Tentative UPS-Teamsters Agreement

According to both the company and the union a new wage agreement has been reached. On top of other contract adjustments mutually undertaken before the early July breakdown in negotiations, this should be enough to avoid a strike, significant economic disruption, and delayed/congested flows of essential healthcare products. According to Bloomberg:

The Teamsters won several concessions important to its members, including eliminating a class of drivers who earned less, air conditioning in new vehicles and an additional paid holiday… The unionized workers also got pay gains. Existing full- and part-time UPS union workers will get $2.75 an hour more in 2023 and $7.50 per hour over the five-year contract, according to the union. Part-time workers will get a raise to no less than $21 an hour compared with the starting part-time wage of $15.50 for 2023 in the existing contract. Delivery drivers will have an average top rate of $49 an hour…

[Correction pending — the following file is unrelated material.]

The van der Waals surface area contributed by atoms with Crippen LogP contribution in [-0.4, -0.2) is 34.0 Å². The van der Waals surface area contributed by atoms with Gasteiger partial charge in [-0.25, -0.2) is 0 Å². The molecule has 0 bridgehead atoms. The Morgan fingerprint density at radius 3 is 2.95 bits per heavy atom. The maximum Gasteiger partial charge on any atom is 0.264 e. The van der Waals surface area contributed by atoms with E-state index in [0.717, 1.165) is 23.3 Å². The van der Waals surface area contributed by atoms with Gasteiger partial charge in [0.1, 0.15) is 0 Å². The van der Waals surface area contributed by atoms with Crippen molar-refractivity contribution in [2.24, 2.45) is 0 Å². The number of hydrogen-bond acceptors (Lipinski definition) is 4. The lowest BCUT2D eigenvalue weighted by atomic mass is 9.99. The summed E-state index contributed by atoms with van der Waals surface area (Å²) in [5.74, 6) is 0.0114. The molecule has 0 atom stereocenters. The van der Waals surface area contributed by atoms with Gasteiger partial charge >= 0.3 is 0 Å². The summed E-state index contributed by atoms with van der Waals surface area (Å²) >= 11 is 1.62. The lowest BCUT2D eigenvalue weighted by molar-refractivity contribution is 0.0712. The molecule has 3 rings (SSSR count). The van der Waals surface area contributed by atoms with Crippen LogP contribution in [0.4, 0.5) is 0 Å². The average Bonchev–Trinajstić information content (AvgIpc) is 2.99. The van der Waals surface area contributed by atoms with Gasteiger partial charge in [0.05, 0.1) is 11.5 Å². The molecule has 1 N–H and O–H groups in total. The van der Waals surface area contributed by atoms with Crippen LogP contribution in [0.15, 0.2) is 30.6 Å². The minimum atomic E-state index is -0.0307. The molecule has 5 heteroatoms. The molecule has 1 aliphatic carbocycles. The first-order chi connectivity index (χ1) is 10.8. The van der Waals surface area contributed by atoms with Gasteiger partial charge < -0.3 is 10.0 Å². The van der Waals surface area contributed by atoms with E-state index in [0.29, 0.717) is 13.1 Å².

Whew… As previously addressed here and here and here, a strike was going to be bad. Some substantial portion of parcel and other UPS flow capacity would have gone missing. There is no ability to “replace” the roughly one-quarter of national parcel flows operated by UPS. Congestion in parallel channels would have slowed and complicated surviving capacity in many — sometimes surprising — places.